On 28 September 2016, the Autorité des marchés financiers (AMF) and the Autorité de contrôle prudentiel et de résolution (ACPR) announced a simplification and an accelerated licensing procedure in France for U.K. based financial firms.
A new single point of contact has been introduced for firms that fall within the supervision of both the AMF and the ACPR. U.K. based financial institutions (e.g., investment firms, payment institutions, insurance companies, management companies) wanting to continue benefiting from the European passport regime can take advantage of this programme by setting up licensed institutions in France. In order to expedite the licensing procedure, the French authorities have agreed to accept documents already available in the English language, such as documents that were previously filed and approved by the UK Financial Conduct Authority (FCA).
The AMF and the ACPR have also set up mailboxes dedicated to enquiries on Brexit.
As part of the effort by French regulators to underline the attractiveness of the Paris financial centre, the AMF has also announced the creation of AGILITY, a new “welcome programme” that will offer direction as well as guidance to U.K. based financial firms in navigating the French licensing process.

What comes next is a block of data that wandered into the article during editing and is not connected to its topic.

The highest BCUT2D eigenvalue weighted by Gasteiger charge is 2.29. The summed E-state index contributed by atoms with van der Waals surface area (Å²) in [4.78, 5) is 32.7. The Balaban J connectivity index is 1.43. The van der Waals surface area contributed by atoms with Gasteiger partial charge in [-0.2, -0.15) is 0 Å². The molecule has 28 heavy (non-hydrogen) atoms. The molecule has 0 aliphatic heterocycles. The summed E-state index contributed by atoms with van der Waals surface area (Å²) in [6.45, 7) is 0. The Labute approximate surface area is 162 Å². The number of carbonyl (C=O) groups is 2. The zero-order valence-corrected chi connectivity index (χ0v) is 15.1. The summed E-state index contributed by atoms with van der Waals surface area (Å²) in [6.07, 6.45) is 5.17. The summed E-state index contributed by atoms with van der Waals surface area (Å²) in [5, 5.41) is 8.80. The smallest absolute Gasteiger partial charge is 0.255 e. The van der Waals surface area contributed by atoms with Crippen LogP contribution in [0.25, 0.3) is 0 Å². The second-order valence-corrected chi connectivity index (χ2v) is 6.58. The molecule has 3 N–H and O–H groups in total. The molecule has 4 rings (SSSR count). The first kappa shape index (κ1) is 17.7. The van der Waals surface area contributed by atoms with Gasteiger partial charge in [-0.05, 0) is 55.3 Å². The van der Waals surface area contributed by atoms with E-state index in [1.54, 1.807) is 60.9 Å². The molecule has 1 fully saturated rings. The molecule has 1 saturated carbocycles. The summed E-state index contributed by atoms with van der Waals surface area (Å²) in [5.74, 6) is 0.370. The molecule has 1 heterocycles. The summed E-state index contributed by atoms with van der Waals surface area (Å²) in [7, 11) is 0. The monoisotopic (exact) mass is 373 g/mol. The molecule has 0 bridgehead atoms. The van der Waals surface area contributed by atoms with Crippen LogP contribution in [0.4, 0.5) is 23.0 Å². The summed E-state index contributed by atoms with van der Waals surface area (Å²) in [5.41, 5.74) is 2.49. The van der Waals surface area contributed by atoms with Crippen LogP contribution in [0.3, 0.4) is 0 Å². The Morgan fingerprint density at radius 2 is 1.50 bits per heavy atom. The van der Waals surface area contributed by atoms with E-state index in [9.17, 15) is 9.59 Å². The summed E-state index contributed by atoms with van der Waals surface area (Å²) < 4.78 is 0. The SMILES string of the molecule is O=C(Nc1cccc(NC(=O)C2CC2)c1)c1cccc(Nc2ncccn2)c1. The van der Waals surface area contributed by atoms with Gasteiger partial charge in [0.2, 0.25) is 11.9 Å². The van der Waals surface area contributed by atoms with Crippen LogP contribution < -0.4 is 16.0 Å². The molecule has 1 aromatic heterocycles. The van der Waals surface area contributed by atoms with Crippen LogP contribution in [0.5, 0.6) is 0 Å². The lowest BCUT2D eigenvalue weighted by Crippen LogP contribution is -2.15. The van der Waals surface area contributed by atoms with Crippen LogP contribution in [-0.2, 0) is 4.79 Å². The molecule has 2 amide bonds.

The AGILITY outreach programme targets management firms and FinTech companies (which can potentially fall within the scope of the AMF supervision). AGILITY includes:
- The 2WeekTicket: management firms and FinTech companies which are able to confirm their licensing obtained from the FCA can apply for a pre-authorisation notice which will be delivered by the AMF within two weeks (the “2WeekTicket”). The notice will enable the firm to immediately make the relevant business decisions, including looking for a suitable office space in France. The final authorisation is delivered within two months from the date the applicant has satisfied all the legal and regulatory requirements.
- Access to English-speaking contact points at the AMF: The advisers will help applicants, for their six first months in France, understand the rules and regulations applicable to their activities.
French regulators are committing to support financial firms with a supervision that is proportionate to their activities, while at the same time giving these firms access to EU jurisdictions through the European passports. The underlying objective is to provide firms with a solid base from where they can innovate and operate throughout Europe.
The new programme is part of a wider effort by French authorities to attract financial institutions and businesses. Following the June referendum in the UK, the French Prime Minister Manuel Valls announced an income tax break for returning expatriates and foreign executives of up to 50 per cent and the right to exclude foreign properties and assets from the calculation of wealth tax for eight years.